These changes are part of why we quit going to Sam's. If we'd stayed in Atlanta, we'd've shifted to Costco, as our exploratory trip there suggested the overall price difference (for our market basket) between the two was perhaps a percent. As it is, we're now in the largest Arkansas city without a Sam's Club (yes, our streets are paved), so the question is moot for us.
This shift cost Sam's our family's business--and it was the right thing to do, from the Sam's Club point of view. I bet they lost a lot of smaller, less profitable customers like us as they captured more and more of the more profitable C-store market. It was a smart strategic move, both for Sam's and for Wal-Mart overall--as the company experiments with its smaller "neighborhood markets", the information gained by wholesaling to C-stores should, when the time comes, help Wal-Mart snatch their business out from under them.
Is this important to you? It might be. Again, speculating: Wal-Mart has used a lot of open source technology over the years. If Turner's new job involves pushback against open source, he's smart enough technically to do it at a very high level and hard-nosed enough businesswise to do it effectively. He's going to fit in just fine at Microsoft. Wal-Mart related? Well, duh.
Terrorism: Arwah Jaber, A UA-Fayetteville doctoral candidate in the chemistry department (disclosure: I programmed there, and I also wrote freelance for the daily from which I'm about to quote here and in the next item. Both were paid positions), has been indicted on one charge of "knowingly attempting to provide material support to a foreign terrorist organization" and three other relatively minor charges. (The charges seem to be pretty thin stuff, but that's neither here nor there.) What I found interesting about the most recent hearing was these three points from this article:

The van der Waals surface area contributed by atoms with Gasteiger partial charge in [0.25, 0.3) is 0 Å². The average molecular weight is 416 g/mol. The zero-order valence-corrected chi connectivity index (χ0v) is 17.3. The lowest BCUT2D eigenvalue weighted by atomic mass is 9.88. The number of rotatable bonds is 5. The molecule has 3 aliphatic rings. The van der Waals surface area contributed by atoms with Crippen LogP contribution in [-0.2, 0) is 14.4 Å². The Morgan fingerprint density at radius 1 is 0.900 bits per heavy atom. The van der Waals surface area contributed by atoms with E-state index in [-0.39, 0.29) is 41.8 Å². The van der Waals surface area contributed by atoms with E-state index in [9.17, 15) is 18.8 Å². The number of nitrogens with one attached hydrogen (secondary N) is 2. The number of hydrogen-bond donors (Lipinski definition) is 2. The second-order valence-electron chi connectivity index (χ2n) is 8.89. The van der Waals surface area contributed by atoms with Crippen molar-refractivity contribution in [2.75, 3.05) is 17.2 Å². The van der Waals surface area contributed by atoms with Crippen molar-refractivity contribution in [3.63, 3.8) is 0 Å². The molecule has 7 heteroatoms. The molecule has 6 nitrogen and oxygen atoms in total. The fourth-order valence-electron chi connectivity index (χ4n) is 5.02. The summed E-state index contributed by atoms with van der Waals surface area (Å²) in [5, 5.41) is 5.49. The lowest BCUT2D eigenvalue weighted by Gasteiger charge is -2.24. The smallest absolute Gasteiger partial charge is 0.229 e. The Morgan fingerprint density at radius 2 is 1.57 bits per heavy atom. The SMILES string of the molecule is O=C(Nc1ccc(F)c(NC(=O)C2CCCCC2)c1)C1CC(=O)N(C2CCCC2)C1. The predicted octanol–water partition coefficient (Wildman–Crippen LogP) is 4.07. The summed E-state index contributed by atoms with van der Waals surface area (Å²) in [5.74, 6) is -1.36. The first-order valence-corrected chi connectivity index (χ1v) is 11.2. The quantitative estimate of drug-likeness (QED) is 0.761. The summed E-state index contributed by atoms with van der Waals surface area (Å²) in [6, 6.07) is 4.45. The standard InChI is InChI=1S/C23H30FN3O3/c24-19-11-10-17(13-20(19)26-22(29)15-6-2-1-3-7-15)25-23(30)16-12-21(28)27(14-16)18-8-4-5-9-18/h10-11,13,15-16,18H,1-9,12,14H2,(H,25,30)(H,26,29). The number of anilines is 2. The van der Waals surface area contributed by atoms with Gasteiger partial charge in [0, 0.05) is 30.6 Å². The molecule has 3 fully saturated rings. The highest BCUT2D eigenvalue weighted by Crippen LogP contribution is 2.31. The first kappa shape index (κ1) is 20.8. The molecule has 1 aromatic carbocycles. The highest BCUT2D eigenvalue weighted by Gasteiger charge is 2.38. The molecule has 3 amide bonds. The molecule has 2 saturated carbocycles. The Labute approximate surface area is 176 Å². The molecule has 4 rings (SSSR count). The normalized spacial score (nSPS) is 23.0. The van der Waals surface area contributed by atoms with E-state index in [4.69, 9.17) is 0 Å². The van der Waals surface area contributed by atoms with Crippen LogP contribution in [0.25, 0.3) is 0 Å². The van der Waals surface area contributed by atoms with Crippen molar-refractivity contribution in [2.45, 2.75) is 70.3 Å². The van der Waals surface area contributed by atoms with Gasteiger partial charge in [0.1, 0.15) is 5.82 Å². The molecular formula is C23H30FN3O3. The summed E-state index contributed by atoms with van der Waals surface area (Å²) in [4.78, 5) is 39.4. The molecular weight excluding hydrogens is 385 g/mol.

That's right. If you want your new Garth Brooks multi-disc set, you have to go to Wal-Mart. From Anita French's story:
Wal-Mart's deal with Brooks marks the first time an artist has aligned his entire catalog with one chain. Although neither Brooks nor Wal-Mart would comment on the first arrival under the pact, industry sources say that it will be a multiple-disc box set including previously unreleased material.
As Ebeneezer Scrooge's old business partner, Sam Marley, used to sing as he counted the day's receipts:
Is Amazon cut out of the deal? Apparently so. The deal covers Wal-Mart, walmart.com, and Sam's Club. What about Apple--will Garth Brooks downloads come from walmart.com only? That's not yet clear.
Wal-Mart related? What isn't?
John W. Adams relationship to databases has variously been that of peasant to tsar, meteroid to star, and finally tick to hound.